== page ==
With 70% Sativa genetics Mexican Sativa has about 16% to 18% THC with minimal CBD. This is enough pain relief for many conditions, such as tension headaches and to deal with milder cases of mental conditions such as anxiety since it produces a clean, joyous and energising head high, which lifts you up without blowing you away. Although Mexican Sativa is typically recommended to people looking for a strain to use in the day time, the average person could probably use this strain at night and still reasonably expect to be able to get to sleep afterwards.
Mexican Sativa marijuana seeds produce reasonable yields. Indoors you can expect up to 400g/m2 and outdoors you could harvest as much as 550g/m2.
Indoors Mexican Sativa marijuana seeds will need 8 to 10 weeks of flowering and outdoors it will be ready to harvest around early to mid-October. When considering whether or not Mexican Sativa is the right choice for you, be aware that this strain can grow huge. Indoors you should allow for at least 2M and outdoors this strain can easily reach 3.5M. That’s vertical height, you also need to think about outward growth. This is really important because plants getting tangled up with each other leads to poor air flow, which reduces ventilation and basically extends an open invitation to the dreaded mould. Which would be particularly ironic, since this strain has really robust genetics and is therefore generally pretty resilient to mould, diseases and pests.
We’ve classed Mexican Sativa as a moderately difficult grow mainly because the only people who are likely to be able to leave it largely to its own devices outdoors will be people who live in the Mediterranean basin, which means that everyone else will not only have to manage light cycles, but will probably have to undertake at least some level of plant training to keep Mexican Sativa to a reasonable size for indoor grow spaces. This is not particularly difficult, especially if you’ve some experience pruning regular garden plants. Even if you don’t there’s plenty of advice online, both in the form of “how-to” articles and videos and on forums, but it is something extra to manage as compared to other strains.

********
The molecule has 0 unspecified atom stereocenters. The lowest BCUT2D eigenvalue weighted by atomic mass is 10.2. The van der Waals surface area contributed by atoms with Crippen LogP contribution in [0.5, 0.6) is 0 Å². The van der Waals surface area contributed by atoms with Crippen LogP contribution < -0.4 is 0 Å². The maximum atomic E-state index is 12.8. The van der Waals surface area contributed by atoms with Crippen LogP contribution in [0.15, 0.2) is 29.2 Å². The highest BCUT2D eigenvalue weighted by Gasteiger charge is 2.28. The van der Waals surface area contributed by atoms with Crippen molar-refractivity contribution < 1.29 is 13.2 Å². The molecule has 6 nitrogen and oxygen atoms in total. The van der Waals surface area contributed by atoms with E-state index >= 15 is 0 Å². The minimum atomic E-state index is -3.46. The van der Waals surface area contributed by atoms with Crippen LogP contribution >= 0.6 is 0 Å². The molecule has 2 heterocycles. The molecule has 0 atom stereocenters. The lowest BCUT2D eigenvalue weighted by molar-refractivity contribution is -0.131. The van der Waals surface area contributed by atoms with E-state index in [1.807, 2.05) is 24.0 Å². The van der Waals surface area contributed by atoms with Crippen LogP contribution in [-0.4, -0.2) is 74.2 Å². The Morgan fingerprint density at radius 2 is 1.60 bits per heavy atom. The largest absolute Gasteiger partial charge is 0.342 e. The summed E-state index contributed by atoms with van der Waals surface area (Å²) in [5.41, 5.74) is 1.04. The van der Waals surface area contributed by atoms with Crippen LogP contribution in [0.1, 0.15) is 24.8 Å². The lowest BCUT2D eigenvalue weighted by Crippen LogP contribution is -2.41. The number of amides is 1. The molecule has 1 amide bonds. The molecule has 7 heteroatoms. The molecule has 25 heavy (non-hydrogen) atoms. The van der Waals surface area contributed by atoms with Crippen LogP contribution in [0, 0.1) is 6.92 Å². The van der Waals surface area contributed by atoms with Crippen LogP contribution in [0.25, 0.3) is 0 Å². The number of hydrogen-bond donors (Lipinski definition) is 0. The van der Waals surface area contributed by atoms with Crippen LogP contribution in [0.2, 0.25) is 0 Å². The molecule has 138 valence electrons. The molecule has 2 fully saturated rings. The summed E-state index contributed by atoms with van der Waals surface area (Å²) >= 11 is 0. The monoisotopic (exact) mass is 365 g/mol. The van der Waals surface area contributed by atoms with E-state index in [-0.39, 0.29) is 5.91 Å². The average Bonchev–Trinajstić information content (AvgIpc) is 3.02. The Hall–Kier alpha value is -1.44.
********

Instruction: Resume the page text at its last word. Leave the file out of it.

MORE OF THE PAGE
If you’re prepared to tackle a steeper learning curve than with some other strains, then you do stand a decent chance of collecting a reasonable harvest. egardless of your level of experience or whether you’re growing indoors or outdoors, you will have to take steps to manage odour. Indoors, you should have air filters in place by the middle of the flowering period at the latest. Outdoors, resist any temptation to assume that because this strain has an odour which resembles freshly-cut grass, your neighbours are unlikely to object to it. Remember that people only mow their lawns periodically and the smell tends to disappear quite quickly, this is definitely not the case with Mexican Sativa, where the smell will be ever-present and will get stronger and stronger over the course of the flowering period.
Mexican Sativa has a very unusual flavour and aroma, which is mainly fresh-cut grass, enhanced with spices. There are clear notes of both aniseed and sandalwood.
Mexican Sativa has the sort of classic good looks you expect from old-school Sativas. There are bright green nugs sprinkled with pretty orange pistils and dusted with frosty, white trichomes. The moderate THC level means that you might be able to break up these nugs with your fingers if you really needed to, but we’d still recommend a grinder.